The Living Histories of Athens: Dr. Gene Johnson

Dr. Johnson was born in January of 1953 in a small cotton mill town just outside of Atlanta.

Shortly before he was born, his father, who was a soldier in World War II, sadly passed away in the line of duty in Decatur, Georgia. He was raised by his mother in Covington, Georgia.

Dr. Johnson spent his childhood singing in church and working in the cotton mill. He graduated from high school in 1970 and shortly after married his high school sweetheart. When his wife got pregnant with their daughter at 24, Dr. Johnson was elated. However, following the birth of his daughter, his wife suddenly passed away. It was determined she died of hepatitis likely from unsterilized medical equipment used during her daughter’s delivery. The death of his wife was almost unbearable and instilled so much pain into Dr. Johnson. However, he promised himself he’d never give up.

He went to college and pursued a major in Computer Science. Excelling in this area, he received his Ph.D. in Computer Science and graduated in 1981. Throughout college, he would make and play music at night, which was his ultimate passion. He would make around $50 a night doing what he loved.

His music career took off when an agent discovered his talents and gave him the opportunities of a lifetime. Dr. Johnson has traveled and played with some of the most iconic musicians of our time including Dolly Parton, Elvis Presley, and Ronnie Milsap. He also reminisced on meeting icons George Jones, Kenny Rogers, and several others. At the same time, he was pursuing a music career, he also landed a stable job in cable television, which is what ultimately brought him to Athens, GA.

Although music was what he loved to do, at a young age Dr. Johnson experienced an incredibly surprising heart attack. Relating to me he did not do drugs, only drank in moderation, and was not overweight, the heart attack was a shock. He attempted to keep on living the way he was living, but after a second heart attack, it was clear he needed to slow down.

In the mid-1990s, he opened up a technologically based business in Athens, Georgia specializing in consumer electronic and cell phone repair and decided to put music on the back-burner.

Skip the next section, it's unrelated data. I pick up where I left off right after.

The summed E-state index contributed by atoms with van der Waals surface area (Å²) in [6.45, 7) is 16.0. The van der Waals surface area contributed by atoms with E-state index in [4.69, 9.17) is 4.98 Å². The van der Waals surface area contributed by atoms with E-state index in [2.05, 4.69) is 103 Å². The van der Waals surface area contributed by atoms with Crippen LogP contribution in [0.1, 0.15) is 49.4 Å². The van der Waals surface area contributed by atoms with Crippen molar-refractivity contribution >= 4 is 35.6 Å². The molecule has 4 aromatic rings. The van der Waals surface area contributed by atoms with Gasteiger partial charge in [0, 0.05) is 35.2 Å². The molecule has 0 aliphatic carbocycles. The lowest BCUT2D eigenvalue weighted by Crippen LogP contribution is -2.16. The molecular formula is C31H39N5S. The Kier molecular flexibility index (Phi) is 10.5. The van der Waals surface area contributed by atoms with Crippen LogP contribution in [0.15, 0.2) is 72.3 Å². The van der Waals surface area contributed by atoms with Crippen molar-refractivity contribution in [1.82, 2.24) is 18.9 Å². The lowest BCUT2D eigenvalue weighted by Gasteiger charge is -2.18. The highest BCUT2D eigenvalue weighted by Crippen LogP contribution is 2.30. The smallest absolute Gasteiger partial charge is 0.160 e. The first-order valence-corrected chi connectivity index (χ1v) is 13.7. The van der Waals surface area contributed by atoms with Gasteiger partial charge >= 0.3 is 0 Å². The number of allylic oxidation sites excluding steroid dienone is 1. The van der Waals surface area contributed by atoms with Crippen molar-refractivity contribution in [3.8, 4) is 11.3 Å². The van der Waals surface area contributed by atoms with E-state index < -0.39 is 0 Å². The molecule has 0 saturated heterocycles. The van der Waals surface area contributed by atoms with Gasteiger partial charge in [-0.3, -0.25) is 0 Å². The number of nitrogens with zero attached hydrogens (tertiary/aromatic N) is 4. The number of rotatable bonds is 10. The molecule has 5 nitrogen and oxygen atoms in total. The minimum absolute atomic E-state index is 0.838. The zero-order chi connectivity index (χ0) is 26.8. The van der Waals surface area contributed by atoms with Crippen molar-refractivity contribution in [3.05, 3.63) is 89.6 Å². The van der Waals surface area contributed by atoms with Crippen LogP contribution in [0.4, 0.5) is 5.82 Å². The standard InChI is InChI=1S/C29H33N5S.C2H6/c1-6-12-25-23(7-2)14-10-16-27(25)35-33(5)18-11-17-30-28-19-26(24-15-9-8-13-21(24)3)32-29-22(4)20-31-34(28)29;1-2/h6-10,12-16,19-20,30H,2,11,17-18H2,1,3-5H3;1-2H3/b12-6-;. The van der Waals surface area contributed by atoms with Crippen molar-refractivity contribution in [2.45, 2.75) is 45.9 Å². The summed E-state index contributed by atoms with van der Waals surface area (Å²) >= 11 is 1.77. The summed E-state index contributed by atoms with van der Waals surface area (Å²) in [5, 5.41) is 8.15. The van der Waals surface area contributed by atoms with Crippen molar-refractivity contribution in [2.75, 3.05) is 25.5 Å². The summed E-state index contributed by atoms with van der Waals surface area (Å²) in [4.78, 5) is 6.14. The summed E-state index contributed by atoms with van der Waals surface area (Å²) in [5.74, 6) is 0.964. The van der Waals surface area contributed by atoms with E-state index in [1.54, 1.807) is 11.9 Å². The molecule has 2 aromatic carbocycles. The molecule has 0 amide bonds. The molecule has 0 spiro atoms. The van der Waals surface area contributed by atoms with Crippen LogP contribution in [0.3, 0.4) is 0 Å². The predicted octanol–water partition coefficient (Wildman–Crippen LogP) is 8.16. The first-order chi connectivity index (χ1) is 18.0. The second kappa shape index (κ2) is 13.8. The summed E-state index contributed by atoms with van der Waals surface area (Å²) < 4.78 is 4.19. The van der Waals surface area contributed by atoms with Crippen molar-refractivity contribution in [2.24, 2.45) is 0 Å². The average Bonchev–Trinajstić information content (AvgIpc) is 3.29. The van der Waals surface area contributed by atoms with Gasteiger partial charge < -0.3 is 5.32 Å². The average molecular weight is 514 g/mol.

As an aging individual, COVID-19 has been difficult and overwhelming for Dr. Johnson.  Saying the virus was appalling and shocking at first, he believes COVID-19 has dramatically affected the way humans live their lives. While at times it has been depressing for Dr. Johnson to not have much company and interaction, he says his love for music, peace, and freedom gave him the strength to hope for a better day. “Music is feelings about everything we live in our world,” he said to me. He believes music touches each person uniquely and has the ability to create a better world.

Dr. Johnson shared his thoughts on varying topics:

About life: 

“It all starts at home, and the way you are raised.”

“There’s life and there’s death. Nothing lasts forever.”

“ I don’t dwell, I want to live my life.”

“Life is love, companionship, and partnership.”

“I never say goodbye, I say later.”

“Never give up.”

About death:

“I want to go to a place full of love. With all the animals, babies, elderly.”

“I cannot dwell on the fact that I may die tomorrow. I have to live and experience each day.”

About music: 

“Music is feelings about everything that we live in our world.”

“Not one genre, the way you feel it, the way you say it, and the way you touch people with your imagination.”

“Music is the persuasion and brush of life.”

“Depending on the music and their life, music helps people overcome something and build something new.”

About ACCA:

“Without the ACCA, I don’t know where I would be today.”

“They (ACCA) have saved my life.”

“They have provided me with the strength to look forward to every day.”

“Makes me feel like someone cares about me.”

“Fantastic, warm, loving, caring people.”

“Never experienced such a versatile group. [They] show the feelings within themselves. I get real feelings and real relationships from staff and faculty.

“They are the spring that has made me feel alive.”

– Interviewed by Bridget Hale

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